I’m watching the Olympics tonight (this wasn’t my original post for today) and women’s figure skater Mao Asada from Japan just landed two triple axels in her long program, the first women in Olympic history to land one, let alone two in the same program. (And three in the same competition, since she’d done one in her short program.)
The thing is, her program came on the heels of the ovation that her main competitor, Kim Yun-na of South Korea, received for achieving a record Olympic score under the new scoring system. So, no pressure or anything.
The commentators had been talking during the warm up about whether Asada would do both triple axles. One was definite, the other an option. But the thing is, at that point, she had no reason not to go for it. Her best chance was to hold nothing back.
One of the things I’ve always done–and it’s one of the reasons that I had so many unfinished books before Prom Dates From Hell–is struggled with holding something back. If I have some big, huge idea, I have a tendency to hold back from it, to “save” it. For when I’m a better writer. For when I’m more established/famous/best-selling. For later in a series, for later in the book…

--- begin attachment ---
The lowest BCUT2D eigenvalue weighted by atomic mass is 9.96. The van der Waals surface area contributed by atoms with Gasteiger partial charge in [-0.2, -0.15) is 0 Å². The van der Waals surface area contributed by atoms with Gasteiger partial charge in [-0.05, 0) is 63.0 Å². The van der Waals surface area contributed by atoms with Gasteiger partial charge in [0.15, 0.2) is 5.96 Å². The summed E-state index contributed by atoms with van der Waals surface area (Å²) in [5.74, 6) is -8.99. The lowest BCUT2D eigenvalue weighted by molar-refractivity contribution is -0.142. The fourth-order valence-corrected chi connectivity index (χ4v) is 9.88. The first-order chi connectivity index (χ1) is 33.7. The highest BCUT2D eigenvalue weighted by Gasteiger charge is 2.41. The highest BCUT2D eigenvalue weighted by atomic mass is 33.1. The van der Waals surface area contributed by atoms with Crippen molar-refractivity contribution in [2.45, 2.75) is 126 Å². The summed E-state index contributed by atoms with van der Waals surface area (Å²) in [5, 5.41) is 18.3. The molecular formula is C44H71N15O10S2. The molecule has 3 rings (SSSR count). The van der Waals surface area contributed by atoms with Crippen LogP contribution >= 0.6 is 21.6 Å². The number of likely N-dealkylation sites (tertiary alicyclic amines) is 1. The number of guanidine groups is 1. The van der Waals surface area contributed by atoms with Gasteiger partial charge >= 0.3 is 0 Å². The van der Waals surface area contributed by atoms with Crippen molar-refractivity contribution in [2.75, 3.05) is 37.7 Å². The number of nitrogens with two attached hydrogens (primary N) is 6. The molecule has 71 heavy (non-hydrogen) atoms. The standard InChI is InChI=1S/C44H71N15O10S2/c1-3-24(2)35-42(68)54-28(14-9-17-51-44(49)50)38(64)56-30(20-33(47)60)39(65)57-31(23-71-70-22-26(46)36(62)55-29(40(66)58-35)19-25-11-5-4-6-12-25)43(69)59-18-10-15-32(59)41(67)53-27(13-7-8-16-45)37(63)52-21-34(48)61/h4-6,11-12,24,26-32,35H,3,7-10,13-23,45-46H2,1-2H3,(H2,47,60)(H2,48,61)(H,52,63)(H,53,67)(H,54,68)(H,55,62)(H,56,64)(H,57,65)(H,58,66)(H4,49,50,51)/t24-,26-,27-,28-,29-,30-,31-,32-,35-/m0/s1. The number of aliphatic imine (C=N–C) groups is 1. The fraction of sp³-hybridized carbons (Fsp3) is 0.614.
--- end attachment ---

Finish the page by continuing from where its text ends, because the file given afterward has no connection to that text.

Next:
All those hypotheticals are about fear. Fear I’ll peak too soon, or leave myself nowhere to go, or no way to top it. But the biggest fear of all, of course, is that I’ll blow it somehow. That I won’t execute it properly, that it will seem hokey/stupid/silly/over the top. Or that my skills aren’t up to the task.
But when it comes to writing, the stakes have to be high. For your characters, and for yourself as a writer. You’re always trying to achieve that next step up on the figurative podium, whether it’s your first sale, your first award, or your first best seller. So commit to the big ideas, and throw your heart into them.
When I say “go big or go home” I mean within the scale of your story. “Big” can mean the scale of your fantasy battle, your villain’s villainy, or your heroine’s heartbreak. You have nothing to lose by committing fully. You should never hold back from your readers, or from your best writing–it’s not fair to your readers, or to yourself. Write every book as if you have nothing to lose.
And somehow, you’ll always think of something just as big for the next one. That’s what we writers do.